Caribbean bank accounts come under scrutiny of IRS

The Department of Justice has identified the bank as the Canadian Imperial Bank of Commerce First Caribbean International Bank (FCIB). It said the order was signed by Senior District Judge Thelton E. Henderson.

The Department of Justice said the IRS summons seeks records of FCIB’s United States correspondent account at the San Francisco-based bank, Wells Fargo N.A and that the summons will allow the IRS to identify US taxpayers who hold or held interests in financial accounts at FCIB and other financial institutions that used FCIB’s Wells Fargo correspondent account.

The Department of Justice said that, based on a petition filed by the government, the court granted the IRS permission to serve what is known as a “John Doe” summons on Wells Fargo.

“The IRS uses “John Doe” summonses to obtain information about possible violations of internal revenue laws by individuals whose identities are unknown,” the statement said.

According to the declaration of IRS Revenue, agent Cheryl R. Kiger filed in support of the petition, FCIB is based in Barbados and has branches in 18 Caribbean countries.

The declaration said that although FCIB does not have US branches, it maintains a correspondent account in the United States at Wells Fargo Bank N.A.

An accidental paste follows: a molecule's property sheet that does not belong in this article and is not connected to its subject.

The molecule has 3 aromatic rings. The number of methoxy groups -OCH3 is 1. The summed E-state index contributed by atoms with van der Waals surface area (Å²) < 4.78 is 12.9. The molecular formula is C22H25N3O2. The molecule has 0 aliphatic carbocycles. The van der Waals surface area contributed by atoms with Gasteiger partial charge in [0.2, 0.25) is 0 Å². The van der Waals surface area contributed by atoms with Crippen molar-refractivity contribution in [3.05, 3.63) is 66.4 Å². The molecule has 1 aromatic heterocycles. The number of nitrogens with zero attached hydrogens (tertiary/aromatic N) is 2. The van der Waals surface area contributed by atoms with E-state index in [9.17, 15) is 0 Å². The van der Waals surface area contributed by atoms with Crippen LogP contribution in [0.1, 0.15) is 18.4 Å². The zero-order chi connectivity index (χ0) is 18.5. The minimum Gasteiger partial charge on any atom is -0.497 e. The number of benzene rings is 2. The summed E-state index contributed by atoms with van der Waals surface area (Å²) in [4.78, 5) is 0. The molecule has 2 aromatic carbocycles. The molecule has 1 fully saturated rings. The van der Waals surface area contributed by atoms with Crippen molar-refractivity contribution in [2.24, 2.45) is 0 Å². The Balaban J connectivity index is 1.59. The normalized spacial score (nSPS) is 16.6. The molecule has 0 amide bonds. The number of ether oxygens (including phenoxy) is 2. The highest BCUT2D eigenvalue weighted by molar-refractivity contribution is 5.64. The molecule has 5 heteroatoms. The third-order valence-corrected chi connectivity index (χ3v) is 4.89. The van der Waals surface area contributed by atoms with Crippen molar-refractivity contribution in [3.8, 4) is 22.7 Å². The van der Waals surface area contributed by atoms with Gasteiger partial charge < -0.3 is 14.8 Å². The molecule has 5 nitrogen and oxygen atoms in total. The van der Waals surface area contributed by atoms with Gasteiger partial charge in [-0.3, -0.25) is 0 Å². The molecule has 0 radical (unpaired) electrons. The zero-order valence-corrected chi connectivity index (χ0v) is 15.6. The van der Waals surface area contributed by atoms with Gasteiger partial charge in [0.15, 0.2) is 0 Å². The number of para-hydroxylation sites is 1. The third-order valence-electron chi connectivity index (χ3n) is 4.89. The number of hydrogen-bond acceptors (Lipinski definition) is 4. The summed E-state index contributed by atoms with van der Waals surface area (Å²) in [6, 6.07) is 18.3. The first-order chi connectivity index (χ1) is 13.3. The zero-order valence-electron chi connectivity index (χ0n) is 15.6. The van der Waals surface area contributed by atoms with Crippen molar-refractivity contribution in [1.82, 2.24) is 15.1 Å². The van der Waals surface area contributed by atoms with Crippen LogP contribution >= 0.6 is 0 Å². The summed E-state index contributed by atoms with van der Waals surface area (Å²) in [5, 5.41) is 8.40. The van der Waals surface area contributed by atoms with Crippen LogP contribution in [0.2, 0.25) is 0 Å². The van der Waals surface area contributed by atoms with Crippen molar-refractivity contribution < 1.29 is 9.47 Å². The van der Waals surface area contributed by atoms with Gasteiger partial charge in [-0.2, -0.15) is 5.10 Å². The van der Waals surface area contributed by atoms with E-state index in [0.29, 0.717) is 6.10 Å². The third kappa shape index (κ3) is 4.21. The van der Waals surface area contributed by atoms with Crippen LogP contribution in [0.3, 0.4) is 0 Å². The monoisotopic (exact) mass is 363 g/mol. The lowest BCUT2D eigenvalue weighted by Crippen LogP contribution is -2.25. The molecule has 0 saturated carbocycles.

In the declaration, Kiger alleges the “IRS learned that US taxpayers were using FCIB to help them keep their offshore accounts undetected by the IRS and not to pay US federal income tax on money placed in those offshore accounts”.

The Justice Department said Kiger’s declaration describes her review of the information submitted by more than 120 FCIB customers who participated in the IRS’s Offshore Voluntary Disclosure Programme.

According to the Kiger declaration, many of the FCIB customers in the “John Doe” class “may have been under-reporting income, evading income taxes, or otherwise violating the internal revenue laws of the United States”.

Assistant Attorney General for the Justice Department’s Tax Division, Kathryn Keneally, said the Department of Justice and the IRS “are committed to global enforcement to stop the use of foreign bank accounts to evade US taxes.

“This “John Doe” summons is a visible indication of how we are using the many tools available to us to pursue this activity wherever it is occurring. Those who are still hiding should get right with their country and their fellow taxpayers before it is too late.”

IRS Acting Commissioner, Steven T. Miller, said the summons “marks another milestone in international tax enforcement.

“Our work here shows our resolve to pursue these cases in all parts of the world, regardless of whether the person hiding money overseas chooses a bank with no offices on US soil,” he said.

The Department of Justice said the IRS currently has in place an Offshore Voluntary Disclosure Programme in which US taxpayers can come forward and disclose their offshore accounts and income.

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